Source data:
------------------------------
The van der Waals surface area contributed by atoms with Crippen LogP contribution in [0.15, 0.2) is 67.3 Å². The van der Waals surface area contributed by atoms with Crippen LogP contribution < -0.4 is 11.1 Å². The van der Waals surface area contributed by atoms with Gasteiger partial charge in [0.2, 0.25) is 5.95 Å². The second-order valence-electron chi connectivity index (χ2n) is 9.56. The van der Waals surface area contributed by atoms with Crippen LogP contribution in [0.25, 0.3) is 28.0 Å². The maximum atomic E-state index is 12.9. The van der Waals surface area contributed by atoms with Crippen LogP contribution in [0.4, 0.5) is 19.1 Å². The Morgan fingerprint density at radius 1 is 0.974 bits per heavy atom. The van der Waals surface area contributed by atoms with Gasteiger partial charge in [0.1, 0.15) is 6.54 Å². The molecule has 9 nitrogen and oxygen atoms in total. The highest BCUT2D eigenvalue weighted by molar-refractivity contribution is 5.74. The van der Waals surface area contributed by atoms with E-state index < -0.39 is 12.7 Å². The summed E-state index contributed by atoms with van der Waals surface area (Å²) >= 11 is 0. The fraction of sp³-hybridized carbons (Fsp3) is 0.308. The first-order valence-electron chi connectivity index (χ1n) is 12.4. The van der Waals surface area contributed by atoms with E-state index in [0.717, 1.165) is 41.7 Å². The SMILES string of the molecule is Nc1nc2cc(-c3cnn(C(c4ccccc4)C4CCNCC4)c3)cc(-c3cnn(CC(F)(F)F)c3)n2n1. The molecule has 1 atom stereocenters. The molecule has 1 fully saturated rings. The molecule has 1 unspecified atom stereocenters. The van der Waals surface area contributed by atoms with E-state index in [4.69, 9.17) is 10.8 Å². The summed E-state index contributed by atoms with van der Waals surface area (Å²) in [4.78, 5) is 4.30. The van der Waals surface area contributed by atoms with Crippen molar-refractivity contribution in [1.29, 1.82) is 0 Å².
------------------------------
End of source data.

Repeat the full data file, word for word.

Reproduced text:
The van der Waals surface area contributed by atoms with Crippen LogP contribution in [0.15, 0.2) is 67.3 Å². The van der Waals surface area contributed by atoms with Crippen LogP contribution < -0.4 is 11.1 Å². The van der Waals surface area contributed by atoms with Gasteiger partial charge in [0.2, 0.25) is 5.95 Å². The second-order valence-electron chi connectivity index (χ2n) is 9.56. The van der Waals surface area contributed by atoms with Crippen LogP contribution in [0.25, 0.3) is 28.0 Å². The maximum atomic E-state index is 12.9. The van der Waals surface area contributed by atoms with Crippen LogP contribution in [0.4, 0.5) is 19.1 Å². The Morgan fingerprint density at radius 1 is 0.974 bits per heavy atom. The van der Waals surface area contributed by atoms with Gasteiger partial charge in [0.1, 0.15) is 6.54 Å². The molecule has 9 nitrogen and oxygen atoms in total. The highest BCUT2D eigenvalue weighted by molar-refractivity contribution is 5.74. The van der Waals surface area contributed by atoms with E-state index < -0.39 is 12.7 Å². The summed E-state index contributed by atoms with van der Waals surface area (Å²) >= 11 is 0. The fraction of sp³-hybridized carbons (Fsp3) is 0.308. The first-order valence-electron chi connectivity index (χ1n) is 12.4. The van der Waals surface area contributed by atoms with E-state index in [0.717, 1.165) is 41.7 Å². The SMILES string of the molecule is Nc1nc2cc(-c3cnn(C(c4ccccc4)C4CCNCC4)c3)cc(-c3cnn(CC(F)(F)F)c3)n2n1. The molecule has 1 atom stereocenters. The molecule has 1 fully saturated rings. The molecule has 1 unspecified atom stereocenters. The van der Waals surface area contributed by atoms with E-state index in [4.69, 9.17) is 10.8 Å². The summed E-state index contributed by atoms with van der Waals surface area (Å²) in [4.78, 5) is 4.30. The van der Waals surface area contributed by atoms with Crippen molar-refractivity contribution in [1.29, 1.82) is 0 Å².